The only novel on this list that cannot logically fit into Fleming’s timeline. Like JBTSWLM, JBAMR changes certain events to somewhat more realistic. However, the novel more closely follows the film as opposed to JBTSWLM, even some of the dialogue is taken verbatim. Bond’s characterization feels more like Moore’s Bond than Fleming’s. Some events are altered or omitted such as the pheasant shooting in California and (happily) the Bondola. The addition of Bond’s spacewalk is a great touch and especially reading Bond’s terror during it. Drax’s personality is that of the film with the appearance of Drax from the MR novel. Overall, a great adventure Bond not quite as great as Wood’s first effort.
  12. Goldfinger
  13. Thunderball
  14. Solo
  15. Devil May Care
  16. Octopussy and The Living Daylights
    a. The Living Daylights
    b. The Property of a Lady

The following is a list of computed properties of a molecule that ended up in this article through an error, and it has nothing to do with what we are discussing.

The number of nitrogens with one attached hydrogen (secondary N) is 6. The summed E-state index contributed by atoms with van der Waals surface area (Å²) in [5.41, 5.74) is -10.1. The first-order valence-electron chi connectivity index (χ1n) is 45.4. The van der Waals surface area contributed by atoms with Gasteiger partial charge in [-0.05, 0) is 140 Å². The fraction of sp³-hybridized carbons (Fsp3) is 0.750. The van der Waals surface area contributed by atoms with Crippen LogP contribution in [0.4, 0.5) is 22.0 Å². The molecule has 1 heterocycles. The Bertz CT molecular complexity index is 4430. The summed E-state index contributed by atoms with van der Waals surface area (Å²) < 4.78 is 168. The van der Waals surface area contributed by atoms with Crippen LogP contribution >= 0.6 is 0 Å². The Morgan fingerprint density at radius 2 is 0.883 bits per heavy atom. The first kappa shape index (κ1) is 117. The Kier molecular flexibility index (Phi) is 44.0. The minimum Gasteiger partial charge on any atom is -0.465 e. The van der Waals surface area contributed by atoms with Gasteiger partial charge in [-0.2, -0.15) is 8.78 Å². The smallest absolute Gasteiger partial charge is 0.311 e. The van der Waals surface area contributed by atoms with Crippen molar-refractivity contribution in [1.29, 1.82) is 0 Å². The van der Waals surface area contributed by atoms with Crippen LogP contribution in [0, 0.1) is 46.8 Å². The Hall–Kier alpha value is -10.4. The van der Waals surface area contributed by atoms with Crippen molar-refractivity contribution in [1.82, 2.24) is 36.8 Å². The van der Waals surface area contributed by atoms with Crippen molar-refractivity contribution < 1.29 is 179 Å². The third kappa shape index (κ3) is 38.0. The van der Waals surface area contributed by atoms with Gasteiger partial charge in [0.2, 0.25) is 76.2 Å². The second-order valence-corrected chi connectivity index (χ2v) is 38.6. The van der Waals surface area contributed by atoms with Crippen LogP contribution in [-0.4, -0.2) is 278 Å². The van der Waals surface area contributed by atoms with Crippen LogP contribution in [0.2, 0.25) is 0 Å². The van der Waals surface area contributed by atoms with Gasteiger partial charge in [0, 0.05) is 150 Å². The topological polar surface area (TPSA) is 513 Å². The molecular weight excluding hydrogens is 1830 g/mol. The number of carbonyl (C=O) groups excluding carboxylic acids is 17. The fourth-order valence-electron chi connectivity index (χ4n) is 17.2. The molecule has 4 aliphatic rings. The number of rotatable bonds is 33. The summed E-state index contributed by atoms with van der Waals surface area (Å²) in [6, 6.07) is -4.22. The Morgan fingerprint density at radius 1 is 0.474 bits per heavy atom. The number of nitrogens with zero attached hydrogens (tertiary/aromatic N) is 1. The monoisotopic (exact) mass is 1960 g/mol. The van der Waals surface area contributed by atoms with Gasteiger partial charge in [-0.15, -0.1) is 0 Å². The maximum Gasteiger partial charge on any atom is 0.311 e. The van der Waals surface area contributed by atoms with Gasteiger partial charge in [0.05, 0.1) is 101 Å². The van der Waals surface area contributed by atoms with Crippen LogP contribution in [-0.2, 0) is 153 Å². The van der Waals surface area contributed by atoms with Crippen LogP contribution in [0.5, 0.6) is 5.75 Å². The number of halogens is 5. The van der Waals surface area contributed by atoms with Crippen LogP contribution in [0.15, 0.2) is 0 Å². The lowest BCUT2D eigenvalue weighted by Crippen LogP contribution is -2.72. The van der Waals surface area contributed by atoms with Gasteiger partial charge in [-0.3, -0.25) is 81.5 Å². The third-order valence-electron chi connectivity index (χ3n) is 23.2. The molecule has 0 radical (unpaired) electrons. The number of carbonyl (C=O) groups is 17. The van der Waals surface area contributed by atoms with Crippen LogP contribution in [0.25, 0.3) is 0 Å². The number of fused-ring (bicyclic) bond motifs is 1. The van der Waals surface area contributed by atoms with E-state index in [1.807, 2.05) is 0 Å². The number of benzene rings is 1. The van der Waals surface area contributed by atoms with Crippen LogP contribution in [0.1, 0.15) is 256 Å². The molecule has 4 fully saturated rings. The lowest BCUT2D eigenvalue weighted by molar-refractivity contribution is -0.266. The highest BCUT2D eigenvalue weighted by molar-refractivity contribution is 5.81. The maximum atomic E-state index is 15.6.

c. Octopussy
    d. 007 in New York
  17. For Your Eyes Only
    a. Risico
    b. For Your Eyes Only
    c. The Hildebrand Rarity
    d. From a View to a Kill
    e. Quantum of Solace
  18. Live and Let Die
  19. The Spy Who Loved Me
  20. The Man with the Golden Gun
  21. Diamonds are Forever
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Bond Novels favourites in the Fleming Timeline:

  1. On Her Majesty’s Secret Service
  2. From Russia With Love
  3. Moonraker
  4. Casino Royale
  5. Thunderball
  6. You Only Live Twice
  7. Goldfinger
  8. Colonel Sun
  9. Doctor No
  10. Live and Let Die
  11. For Your Eyes Only
  12. Octopussy and The Living Daylights
  13. Diamonds Are Forever
  14. Forever and a Day
  15. Trigger Mortis
  16. The Spy Who Loved Me
  17. Devil May Care
  18. The Man With The Golden Gun
  19. Solo